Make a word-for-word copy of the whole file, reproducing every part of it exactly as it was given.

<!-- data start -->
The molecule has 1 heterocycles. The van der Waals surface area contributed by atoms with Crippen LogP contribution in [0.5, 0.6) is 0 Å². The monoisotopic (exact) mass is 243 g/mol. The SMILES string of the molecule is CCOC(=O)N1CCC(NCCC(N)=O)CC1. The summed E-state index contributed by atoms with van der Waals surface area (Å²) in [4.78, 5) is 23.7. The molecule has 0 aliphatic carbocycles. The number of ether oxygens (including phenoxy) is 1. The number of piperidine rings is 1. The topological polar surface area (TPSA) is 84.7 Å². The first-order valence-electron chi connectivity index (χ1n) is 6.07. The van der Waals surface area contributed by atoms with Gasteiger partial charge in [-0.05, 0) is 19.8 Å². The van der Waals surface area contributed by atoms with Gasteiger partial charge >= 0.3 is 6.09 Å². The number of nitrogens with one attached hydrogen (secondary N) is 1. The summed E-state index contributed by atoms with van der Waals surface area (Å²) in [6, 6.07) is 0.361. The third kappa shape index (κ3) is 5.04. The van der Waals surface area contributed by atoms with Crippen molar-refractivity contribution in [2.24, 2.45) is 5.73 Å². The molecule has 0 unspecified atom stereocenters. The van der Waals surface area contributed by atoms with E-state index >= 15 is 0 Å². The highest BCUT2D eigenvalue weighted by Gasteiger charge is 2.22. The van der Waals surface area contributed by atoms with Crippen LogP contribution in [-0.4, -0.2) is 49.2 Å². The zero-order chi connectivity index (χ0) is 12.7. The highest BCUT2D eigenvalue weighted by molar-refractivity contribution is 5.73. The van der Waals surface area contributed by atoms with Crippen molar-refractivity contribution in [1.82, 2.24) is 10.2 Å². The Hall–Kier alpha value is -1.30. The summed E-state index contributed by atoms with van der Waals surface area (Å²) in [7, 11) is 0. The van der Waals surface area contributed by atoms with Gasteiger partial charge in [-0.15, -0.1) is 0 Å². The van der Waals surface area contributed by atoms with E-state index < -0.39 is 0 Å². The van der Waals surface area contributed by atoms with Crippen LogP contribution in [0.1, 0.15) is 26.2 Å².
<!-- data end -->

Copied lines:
The molecule has 1 heterocycles. The van der Waals surface area contributed by atoms with Crippen LogP contribution in [0.5, 0.6) is 0 Å². The monoisotopic (exact) mass is 243 g/mol. The SMILES string of the molecule is CCOC(=O)N1CCC(NCCC(N)=O)CC1. The summed E-state index contributed by atoms with van der Waals surface area (Å²) in [4.78, 5) is 23.7. The molecule has 0 aliphatic carbocycles. The number of ether oxygens (including phenoxy) is 1. The number of piperidine rings is 1. The topological polar surface area (TPSA) is 84.7 Å². The first-order valence-electron chi connectivity index (χ1n) is 6.07. The van der Waals surface area contributed by atoms with Gasteiger partial charge in [-0.05, 0) is 19.8 Å². The van der Waals surface area contributed by atoms with Gasteiger partial charge >= 0.3 is 6.09 Å². The number of nitrogens with one attached hydrogen (secondary N) is 1. The summed E-state index contributed by atoms with van der Waals surface area (Å²) in [6, 6.07) is 0.361. The third kappa shape index (κ3) is 5.04. The van der Waals surface area contributed by atoms with Crippen molar-refractivity contribution in [2.24, 2.45) is 5.73 Å². The molecule has 0 unspecified atom stereocenters. The van der Waals surface area contributed by atoms with E-state index >= 15 is 0 Å². The highest BCUT2D eigenvalue weighted by Gasteiger charge is 2.22. The van der Waals surface area contributed by atoms with Crippen LogP contribution in [-0.4, -0.2) is 49.2 Å². The zero-order chi connectivity index (χ0) is 12.7. The highest BCUT2D eigenvalue weighted by molar-refractivity contribution is 5.73. The van der Waals surface area contributed by atoms with Crippen molar-refractivity contribution in [1.82, 2.24) is 10.2 Å². The Hall–Kier alpha value is -1.30. The summed E-state index contributed by atoms with van der Waals surface area (Å²) in [7, 11) is 0. The van der Waals surface area contributed by atoms with Gasteiger partial charge in [-0.15, -0.1) is 0 Å². The van der Waals surface area contributed by atoms with E-state index < -0.39 is 0 Å². The van der Waals surface area contributed by atoms with Crippen LogP contribution in [0.1, 0.15) is 26.2 Å².